Saturday, August 22, 2009

Declining Volumes Lead to FSS Expansion

To cope with declining volumes of catalogs and periodicals, the U.S. Postal Service is adding nearly 300 ZIP codes to the list of areas that will be served by the Flats Sequencing System.

The 100 machines in Phase I of the FSS program will be spread among 42 locations -- including new sites in Houston, Philadelphia, Charlotte, and the Twin Cities -- rather than the 32 in the original plan, USPS revealed Friday. The new plan will shift some flats-sorting work from postal facilities in Minneapolis; Queens, NY; Buffalo, NY; and Southeastern, PA (Philadelphia suburbs).

All 100 machines were originally scheduled to be deployed by late next year, but the program is running a few months behind that plan. USPS is in the process of revising the schedule.

The original Phase I plan, developed during a time of growth for catalogs, magazines, and other "flat mail", included about 1300 ZIP codes. But flat volume was down 11% last fiscal year and has declined 12% so far this year.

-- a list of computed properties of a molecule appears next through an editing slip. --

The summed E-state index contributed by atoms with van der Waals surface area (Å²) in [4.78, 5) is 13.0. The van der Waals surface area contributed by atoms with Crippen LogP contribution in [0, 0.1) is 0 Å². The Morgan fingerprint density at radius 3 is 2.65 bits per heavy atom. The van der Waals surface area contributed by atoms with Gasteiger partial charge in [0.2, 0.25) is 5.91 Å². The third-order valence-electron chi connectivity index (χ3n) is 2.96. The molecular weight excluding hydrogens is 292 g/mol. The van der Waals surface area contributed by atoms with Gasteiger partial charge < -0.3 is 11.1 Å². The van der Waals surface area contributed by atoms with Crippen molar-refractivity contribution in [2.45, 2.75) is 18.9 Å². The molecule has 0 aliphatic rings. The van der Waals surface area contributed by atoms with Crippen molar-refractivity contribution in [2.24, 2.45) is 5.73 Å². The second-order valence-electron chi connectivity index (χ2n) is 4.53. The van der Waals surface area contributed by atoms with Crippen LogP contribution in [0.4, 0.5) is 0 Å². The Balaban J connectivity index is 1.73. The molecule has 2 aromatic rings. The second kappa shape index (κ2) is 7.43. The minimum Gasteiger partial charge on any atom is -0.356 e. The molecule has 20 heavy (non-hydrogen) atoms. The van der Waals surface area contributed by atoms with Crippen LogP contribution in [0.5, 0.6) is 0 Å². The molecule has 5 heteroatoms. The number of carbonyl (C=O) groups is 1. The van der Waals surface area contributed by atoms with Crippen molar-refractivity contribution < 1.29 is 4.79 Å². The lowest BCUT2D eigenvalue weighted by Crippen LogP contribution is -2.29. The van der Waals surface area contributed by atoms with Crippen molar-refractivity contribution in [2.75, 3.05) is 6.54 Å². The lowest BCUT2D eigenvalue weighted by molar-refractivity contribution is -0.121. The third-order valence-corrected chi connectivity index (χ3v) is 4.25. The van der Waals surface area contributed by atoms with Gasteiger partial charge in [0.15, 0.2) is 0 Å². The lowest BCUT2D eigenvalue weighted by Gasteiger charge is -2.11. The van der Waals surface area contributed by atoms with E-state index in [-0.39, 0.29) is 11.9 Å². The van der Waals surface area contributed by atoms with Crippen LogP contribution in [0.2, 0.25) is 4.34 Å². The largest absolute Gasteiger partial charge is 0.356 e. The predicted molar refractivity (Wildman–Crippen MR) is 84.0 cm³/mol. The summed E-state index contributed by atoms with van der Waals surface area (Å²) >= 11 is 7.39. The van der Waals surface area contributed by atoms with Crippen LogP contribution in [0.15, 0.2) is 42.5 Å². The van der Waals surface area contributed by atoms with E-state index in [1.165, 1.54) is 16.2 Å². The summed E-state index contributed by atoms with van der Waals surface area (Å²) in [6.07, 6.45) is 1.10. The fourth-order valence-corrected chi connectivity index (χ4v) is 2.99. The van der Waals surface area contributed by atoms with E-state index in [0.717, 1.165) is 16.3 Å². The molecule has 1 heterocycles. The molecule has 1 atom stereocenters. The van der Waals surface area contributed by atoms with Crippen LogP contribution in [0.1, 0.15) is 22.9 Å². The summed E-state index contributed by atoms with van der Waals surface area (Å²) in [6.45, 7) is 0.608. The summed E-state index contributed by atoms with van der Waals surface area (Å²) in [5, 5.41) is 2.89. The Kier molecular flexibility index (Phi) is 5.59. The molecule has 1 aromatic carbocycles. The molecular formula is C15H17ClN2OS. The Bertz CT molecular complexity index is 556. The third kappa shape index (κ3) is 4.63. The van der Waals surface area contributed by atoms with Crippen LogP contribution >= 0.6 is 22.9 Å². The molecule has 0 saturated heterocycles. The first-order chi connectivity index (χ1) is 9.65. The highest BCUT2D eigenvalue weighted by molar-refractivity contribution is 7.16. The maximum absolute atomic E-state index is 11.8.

Concerned that there would be insufficient volume for some of the huge machines, postal officials now have 2,288 ZIP codes in the plan and are redeploying some machines from the original Phase I sites to the new locations. USPS has not revealed what proportion of flats mail will be served by the Phase I machines, but it appears to be close to 25%. (Update: Multichannel Merchant has an estimate of 25% to 30%.)

The changes announced Friday include shifting 19 of the Phase I machines to new locations, removing Aliso Viejo, CA from the list, and changing where the four Atlanta machines will go. Added to the list of facilities getting FSS machines are two each in the Philadelphia and Atlanta areas as well as ones in Charlotte; Linthicum, MD (Baltimore suburbs); Rochester, NY; Stamford, CT; Westchester, NY; San Francisco; North Houston, TX; and St. Paul, MN.

FSS is supposed to revolutionize the labor-intensive process of sorting and delivering flat mail, cutting millions of work hours (and hundreds of millions of dollars) for USPS and supposedly bringing the Periodicals class closer to break-even. As more machines are rolled out (five are in operation), mailers will eventually be faced with FSS-specific packaging regulations and rate structures.

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